Sunday, November 2, 2008

Economic post-Darwinism?

Stanley, Gould, & Co. have earned a popular blog endorsement. A recent article about the proposed GM-Chrysler megamerger in the Daily Kos puts itself squarely into the species selection corner. It argues that species selection for body size in dinosaurs can be instructive in consideration of state-aided large corporate mergers. While clearly meant for a layperson, it is surprisingly lucid and on the mark.

The units and levels of selection, as well as the emergent properties within and among state-aided corporations remain unclear, however.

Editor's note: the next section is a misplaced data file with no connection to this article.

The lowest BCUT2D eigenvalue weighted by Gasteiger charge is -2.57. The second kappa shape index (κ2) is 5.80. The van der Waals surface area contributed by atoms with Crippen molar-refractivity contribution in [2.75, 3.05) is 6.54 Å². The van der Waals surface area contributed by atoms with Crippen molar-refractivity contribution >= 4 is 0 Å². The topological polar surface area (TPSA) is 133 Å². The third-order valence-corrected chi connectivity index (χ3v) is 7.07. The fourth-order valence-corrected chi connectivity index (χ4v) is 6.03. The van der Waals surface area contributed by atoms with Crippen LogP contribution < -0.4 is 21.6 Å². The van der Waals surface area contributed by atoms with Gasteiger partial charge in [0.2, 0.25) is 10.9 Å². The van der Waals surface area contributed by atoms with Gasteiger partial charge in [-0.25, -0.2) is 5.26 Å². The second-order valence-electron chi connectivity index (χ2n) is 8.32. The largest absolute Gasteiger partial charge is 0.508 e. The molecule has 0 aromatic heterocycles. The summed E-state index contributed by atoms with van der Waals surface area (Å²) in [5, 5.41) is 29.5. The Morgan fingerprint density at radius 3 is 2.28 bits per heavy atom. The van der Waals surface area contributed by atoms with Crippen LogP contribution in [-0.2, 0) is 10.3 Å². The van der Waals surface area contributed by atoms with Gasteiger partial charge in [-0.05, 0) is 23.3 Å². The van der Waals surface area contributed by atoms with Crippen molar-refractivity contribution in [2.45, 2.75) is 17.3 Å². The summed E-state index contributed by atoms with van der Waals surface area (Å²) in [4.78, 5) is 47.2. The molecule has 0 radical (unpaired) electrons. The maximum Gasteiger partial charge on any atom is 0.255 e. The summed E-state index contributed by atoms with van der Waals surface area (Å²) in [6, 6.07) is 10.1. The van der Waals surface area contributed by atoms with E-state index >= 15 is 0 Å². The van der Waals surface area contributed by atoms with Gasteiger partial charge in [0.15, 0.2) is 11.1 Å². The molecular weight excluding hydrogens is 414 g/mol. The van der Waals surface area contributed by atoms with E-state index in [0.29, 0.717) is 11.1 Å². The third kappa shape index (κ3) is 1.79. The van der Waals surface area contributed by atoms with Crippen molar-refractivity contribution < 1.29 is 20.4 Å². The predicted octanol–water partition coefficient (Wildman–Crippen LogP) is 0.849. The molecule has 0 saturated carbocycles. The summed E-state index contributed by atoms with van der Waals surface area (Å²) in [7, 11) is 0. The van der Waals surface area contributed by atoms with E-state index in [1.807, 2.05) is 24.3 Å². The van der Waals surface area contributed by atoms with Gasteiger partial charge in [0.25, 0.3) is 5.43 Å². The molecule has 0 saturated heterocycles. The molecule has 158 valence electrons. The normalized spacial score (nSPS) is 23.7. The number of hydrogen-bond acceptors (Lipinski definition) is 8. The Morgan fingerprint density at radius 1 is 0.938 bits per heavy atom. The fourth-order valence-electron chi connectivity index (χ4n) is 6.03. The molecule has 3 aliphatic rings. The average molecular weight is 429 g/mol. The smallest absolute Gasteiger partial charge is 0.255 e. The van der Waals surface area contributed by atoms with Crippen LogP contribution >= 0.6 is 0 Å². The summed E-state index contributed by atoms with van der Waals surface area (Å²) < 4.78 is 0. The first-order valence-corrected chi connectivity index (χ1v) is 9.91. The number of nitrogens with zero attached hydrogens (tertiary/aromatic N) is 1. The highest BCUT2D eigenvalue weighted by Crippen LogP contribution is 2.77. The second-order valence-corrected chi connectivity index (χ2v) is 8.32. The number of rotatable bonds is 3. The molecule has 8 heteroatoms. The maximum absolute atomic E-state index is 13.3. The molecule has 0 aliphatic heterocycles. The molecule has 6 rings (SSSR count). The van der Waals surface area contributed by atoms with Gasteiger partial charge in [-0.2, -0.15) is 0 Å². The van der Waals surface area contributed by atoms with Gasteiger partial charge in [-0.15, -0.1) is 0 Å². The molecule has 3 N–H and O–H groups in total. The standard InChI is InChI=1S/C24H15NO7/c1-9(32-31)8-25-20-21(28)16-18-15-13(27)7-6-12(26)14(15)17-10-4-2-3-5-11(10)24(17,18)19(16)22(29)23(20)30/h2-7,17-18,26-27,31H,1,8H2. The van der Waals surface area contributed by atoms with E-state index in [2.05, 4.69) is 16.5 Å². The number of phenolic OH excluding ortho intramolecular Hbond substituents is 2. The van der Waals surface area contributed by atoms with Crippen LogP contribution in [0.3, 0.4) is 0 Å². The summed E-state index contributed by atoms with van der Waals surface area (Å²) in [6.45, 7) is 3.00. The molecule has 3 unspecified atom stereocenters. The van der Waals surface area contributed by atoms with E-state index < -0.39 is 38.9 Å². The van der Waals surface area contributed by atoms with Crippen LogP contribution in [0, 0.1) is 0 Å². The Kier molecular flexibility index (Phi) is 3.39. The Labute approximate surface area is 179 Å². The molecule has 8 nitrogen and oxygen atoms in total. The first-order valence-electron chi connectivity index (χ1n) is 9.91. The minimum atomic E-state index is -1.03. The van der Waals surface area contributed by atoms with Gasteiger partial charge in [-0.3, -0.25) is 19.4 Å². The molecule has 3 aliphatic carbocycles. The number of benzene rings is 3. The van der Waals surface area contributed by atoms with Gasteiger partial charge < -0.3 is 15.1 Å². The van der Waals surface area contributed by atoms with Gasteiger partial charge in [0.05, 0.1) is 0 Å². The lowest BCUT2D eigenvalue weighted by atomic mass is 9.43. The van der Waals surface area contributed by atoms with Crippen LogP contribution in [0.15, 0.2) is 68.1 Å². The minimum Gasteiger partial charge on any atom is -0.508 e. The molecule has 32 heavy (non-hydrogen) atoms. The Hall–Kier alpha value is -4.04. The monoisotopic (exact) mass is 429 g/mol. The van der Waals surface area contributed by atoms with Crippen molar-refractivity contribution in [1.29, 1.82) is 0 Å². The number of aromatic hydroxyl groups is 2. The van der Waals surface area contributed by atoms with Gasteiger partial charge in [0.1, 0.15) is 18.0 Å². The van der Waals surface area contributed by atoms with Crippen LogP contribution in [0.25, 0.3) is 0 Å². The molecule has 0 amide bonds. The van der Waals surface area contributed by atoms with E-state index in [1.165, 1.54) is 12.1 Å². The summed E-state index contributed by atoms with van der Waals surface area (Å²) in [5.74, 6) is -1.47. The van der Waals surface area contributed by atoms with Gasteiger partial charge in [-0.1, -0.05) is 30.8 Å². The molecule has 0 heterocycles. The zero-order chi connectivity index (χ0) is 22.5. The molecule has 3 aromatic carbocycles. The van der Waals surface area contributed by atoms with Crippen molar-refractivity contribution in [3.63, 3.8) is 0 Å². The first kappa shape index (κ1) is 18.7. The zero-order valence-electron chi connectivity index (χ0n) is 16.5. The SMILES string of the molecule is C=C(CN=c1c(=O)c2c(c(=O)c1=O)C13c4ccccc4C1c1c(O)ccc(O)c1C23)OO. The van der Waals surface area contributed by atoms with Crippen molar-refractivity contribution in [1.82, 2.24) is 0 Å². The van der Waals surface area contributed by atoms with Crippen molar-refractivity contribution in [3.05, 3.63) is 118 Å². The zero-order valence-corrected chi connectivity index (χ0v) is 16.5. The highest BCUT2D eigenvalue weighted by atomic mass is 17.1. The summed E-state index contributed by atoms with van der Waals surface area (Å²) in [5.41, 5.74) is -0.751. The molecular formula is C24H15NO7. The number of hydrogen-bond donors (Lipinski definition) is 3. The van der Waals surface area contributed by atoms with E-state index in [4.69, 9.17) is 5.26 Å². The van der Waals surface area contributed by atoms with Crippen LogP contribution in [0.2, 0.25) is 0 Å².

Glor said...

The metaphor is nicely developed, but I'm not on board with the notion that this scenario is tied to species selection. The problem is that extinction's role as an agent of species selection is hard to pin down if one accepts the notion that species selection requires fitness that is emergent only at higher taxonomic levels. If species go extinct because each individual member of the species is unfit, extinction can be attributed to processes acting at the individual level rather than a higher level process like species selection. This is why most students of species selection have tried to focus more on speciation.

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